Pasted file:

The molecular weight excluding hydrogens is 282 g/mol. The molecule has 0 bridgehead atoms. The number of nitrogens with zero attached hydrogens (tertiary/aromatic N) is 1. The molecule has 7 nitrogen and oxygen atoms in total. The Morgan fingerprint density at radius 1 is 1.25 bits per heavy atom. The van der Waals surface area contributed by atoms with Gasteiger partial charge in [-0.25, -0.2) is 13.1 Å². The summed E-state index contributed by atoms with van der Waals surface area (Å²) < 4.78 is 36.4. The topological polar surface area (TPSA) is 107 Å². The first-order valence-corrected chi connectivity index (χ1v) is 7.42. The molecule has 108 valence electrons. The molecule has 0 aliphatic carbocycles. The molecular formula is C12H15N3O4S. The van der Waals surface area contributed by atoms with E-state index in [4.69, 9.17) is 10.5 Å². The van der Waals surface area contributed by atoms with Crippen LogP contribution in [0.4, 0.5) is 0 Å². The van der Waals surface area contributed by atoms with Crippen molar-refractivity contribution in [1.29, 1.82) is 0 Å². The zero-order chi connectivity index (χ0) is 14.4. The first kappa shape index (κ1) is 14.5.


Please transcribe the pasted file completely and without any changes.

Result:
The molecular weight excluding hydrogens is 282 g/mol. The molecule has 0 bridgehead atoms. The number of nitrogens with zero attached hydrogens (tertiary/aromatic N) is 1. The molecule has 7 nitrogen and oxygen atoms in total. The Morgan fingerprint density at radius 1 is 1.25 bits per heavy atom. The van der Waals surface area contributed by atoms with Gasteiger partial charge in [-0.25, -0.2) is 13.1 Å². The summed E-state index contributed by atoms with van der Waals surface area (Å²) < 4.78 is 36.4. The topological polar surface area (TPSA) is 107 Å². The first-order valence-corrected chi connectivity index (χ1v) is 7.42. The molecule has 108 valence electrons. The molecule has 0 aliphatic carbocycles. The molecular formula is C12H15N3O4S. The van der Waals surface area contributed by atoms with E-state index in [4.69, 9.17) is 10.5 Å². The van der Waals surface area contributed by atoms with Crippen LogP contribution in [0.4, 0.5) is 0 Å². The van der Waals surface area contributed by atoms with Crippen molar-refractivity contribution in [1.29, 1.82) is 0 Å². The zero-order chi connectivity index (χ0) is 14.4. The first kappa shape index (κ1) is 14.5.